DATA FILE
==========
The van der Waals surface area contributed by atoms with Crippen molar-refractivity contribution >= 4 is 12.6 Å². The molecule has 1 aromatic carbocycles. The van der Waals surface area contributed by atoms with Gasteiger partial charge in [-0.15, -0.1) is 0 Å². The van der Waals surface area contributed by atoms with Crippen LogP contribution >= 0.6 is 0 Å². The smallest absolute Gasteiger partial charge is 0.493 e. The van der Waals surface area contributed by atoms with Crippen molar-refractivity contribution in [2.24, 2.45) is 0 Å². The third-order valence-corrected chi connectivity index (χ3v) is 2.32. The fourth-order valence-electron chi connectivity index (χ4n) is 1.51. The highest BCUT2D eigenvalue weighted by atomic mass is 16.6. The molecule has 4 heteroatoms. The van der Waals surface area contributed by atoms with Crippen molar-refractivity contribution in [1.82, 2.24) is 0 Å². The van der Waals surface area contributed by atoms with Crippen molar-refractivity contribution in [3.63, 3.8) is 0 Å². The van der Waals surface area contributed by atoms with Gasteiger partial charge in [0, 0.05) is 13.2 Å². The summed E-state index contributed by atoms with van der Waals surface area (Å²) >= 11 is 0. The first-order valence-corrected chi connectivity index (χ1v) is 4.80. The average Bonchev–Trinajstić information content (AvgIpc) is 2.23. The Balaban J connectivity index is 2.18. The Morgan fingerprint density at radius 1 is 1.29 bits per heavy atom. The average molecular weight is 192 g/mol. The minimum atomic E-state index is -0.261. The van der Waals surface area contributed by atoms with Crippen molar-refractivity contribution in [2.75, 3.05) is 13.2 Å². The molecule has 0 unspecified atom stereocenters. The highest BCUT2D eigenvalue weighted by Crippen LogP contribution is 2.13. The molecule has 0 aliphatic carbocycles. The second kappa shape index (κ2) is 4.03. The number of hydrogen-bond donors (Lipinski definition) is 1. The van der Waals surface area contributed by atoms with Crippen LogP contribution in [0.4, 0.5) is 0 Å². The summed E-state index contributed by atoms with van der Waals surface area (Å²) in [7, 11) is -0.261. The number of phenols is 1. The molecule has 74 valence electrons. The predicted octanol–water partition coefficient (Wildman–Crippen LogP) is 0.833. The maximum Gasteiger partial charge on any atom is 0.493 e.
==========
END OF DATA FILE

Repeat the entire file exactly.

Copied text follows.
The van der Waals surface area contributed by atoms with Crippen molar-refractivity contribution >= 4 is 12.6 Å². The molecule has 1 aromatic carbocycles. The van der Waals surface area contributed by atoms with Gasteiger partial charge in [-0.15, -0.1) is 0 Å². The van der Waals surface area contributed by atoms with Crippen LogP contribution >= 0.6 is 0 Å². The smallest absolute Gasteiger partial charge is 0.493 e. The van der Waals surface area contributed by atoms with Crippen molar-refractivity contribution in [2.24, 2.45) is 0 Å². The third-order valence-corrected chi connectivity index (χ3v) is 2.32. The fourth-order valence-electron chi connectivity index (χ4n) is 1.51. The highest BCUT2D eigenvalue weighted by atomic mass is 16.6. The molecule has 4 heteroatoms. The van der Waals surface area contributed by atoms with Crippen molar-refractivity contribution in [1.82, 2.24) is 0 Å². The van der Waals surface area contributed by atoms with Crippen molar-refractivity contribution in [3.63, 3.8) is 0 Å². The van der Waals surface area contributed by atoms with Gasteiger partial charge in [0, 0.05) is 13.2 Å². The summed E-state index contributed by atoms with van der Waals surface area (Å²) >= 11 is 0. The first-order valence-corrected chi connectivity index (χ1v) is 4.80. The average Bonchev–Trinajstić information content (AvgIpc) is 2.23. The Balaban J connectivity index is 2.18. The Morgan fingerprint density at radius 1 is 1.29 bits per heavy atom. The average molecular weight is 192 g/mol. The minimum atomic E-state index is -0.261. The van der Waals surface area contributed by atoms with Crippen molar-refractivity contribution in [2.75, 3.05) is 13.2 Å². The molecule has 0 unspecified atom stereocenters. The highest BCUT2D eigenvalue weighted by Crippen LogP contribution is 2.13. The molecule has 0 aliphatic carbocycles. The second kappa shape index (κ2) is 4.03. The number of hydrogen-bond donors (Lipinski definition) is 1. The van der Waals surface area contributed by atoms with Crippen LogP contribution in [0.4, 0.5) is 0 Å². The summed E-state index contributed by atoms with van der Waals surface area (Å²) in [7, 11) is -0.261. The number of phenols is 1. The molecule has 74 valence electrons. The predicted octanol–water partition coefficient (Wildman–Crippen LogP) is 0.833. The maximum Gasteiger partial charge on any atom is 0.493 e.